Although thoracoscopy and open lung biopsy can document the diagnosis, these are high-risk procedures in immunocompromised patients. BAL has been used to diagnose alveolar hemorrhage in immunocompromised patients. The mere presence of hemosiderin-laden macrophages in the BAL effluent without quantification is not diagnostic. Therefore, estimation of the number of hemosiderin-laden macrophages is used to diagnose this complication. In a study of 240 BAL fluid samples in 194 immunocompromised hosts, a proportion of siderophages of at least 20% was considered to be diagnostic of alveolar hemorrhage (14
). By this definition, alveolar hemorrhage was present in 87 (36%) of the samples; a proportion of siderophages of 20% to 65% was correlated with moderate hemorrhage (Golde score between 20 and 100), and a proportion higher than 67% was correlated with severe hemorrhage (Golde score >100). Even when a diagnosis of alveolar hemorrhage is established, it is essential to exclude the coexistence of the basic disease process and infections in the lungs.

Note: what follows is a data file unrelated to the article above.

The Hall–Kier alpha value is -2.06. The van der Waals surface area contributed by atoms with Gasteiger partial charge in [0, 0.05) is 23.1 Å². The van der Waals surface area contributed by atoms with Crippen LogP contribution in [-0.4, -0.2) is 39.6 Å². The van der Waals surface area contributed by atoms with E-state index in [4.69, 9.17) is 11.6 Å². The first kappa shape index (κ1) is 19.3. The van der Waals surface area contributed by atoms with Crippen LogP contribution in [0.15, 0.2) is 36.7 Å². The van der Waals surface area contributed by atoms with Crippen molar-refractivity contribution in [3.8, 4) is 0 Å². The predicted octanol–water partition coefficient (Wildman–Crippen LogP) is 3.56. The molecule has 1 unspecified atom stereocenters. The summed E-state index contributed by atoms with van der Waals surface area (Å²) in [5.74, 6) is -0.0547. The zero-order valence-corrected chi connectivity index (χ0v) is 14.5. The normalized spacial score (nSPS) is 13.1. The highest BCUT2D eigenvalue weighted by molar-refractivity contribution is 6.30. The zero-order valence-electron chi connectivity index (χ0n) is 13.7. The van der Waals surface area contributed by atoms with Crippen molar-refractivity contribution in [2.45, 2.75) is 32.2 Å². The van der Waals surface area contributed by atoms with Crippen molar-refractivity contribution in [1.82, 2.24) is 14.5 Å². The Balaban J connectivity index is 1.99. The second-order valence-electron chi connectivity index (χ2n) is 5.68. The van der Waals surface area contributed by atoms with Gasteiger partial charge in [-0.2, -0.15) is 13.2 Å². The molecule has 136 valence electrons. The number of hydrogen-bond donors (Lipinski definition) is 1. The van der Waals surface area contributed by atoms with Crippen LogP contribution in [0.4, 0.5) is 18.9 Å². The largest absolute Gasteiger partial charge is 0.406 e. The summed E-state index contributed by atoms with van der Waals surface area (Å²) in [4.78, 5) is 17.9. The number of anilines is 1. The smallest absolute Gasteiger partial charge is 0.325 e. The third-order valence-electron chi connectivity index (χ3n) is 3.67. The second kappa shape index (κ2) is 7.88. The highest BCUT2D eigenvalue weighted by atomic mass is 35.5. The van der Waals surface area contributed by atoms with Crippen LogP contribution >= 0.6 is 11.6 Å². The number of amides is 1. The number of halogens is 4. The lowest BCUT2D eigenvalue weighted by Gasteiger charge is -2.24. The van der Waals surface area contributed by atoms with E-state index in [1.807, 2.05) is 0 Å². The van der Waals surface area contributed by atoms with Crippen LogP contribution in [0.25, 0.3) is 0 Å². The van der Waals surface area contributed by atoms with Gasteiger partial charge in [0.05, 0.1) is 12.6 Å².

Obstructive Airways Disease
Progressive airways disease leading to life-threatening respiratory distress is one of the most serious pulmonary complications encountered in immunocompromised patients. Obstructive airways disease can take the form of bronchospastic disease, lymphocytic bronchitis, or bronchiolitis obliterans.
A lymphocyte-mediated pathologic process is most likely responsible for these complications.
Obstructive airways disease secondary to immunocompromise is almost exclusively limited to recipients of organ transplants (Fig. 55.3
). Patients with graft versus host disease are at risk for the development of this complication. Bronchiolitis obliterans secondary to rheumatoid arthritis and other collagen diseases is not considered here. However, it is important to recognize that in a patient with rheumatoid arthritis or another collagen disorder who is being treated with specific nonsteroidal antiinflammatory agents (e.g., penicillamine, gold preparations), the development of features of obstructive airways disease may be caused by the drugs themselves.
FIGURE 55.3. Bronchiolitis obliterans–associated progressive obstruction of airflow following bone marrow transplantation. Note fibrous thickening of the submucosa and distortion of the muscularis, with resultant compromise of the bronchiolar lumen.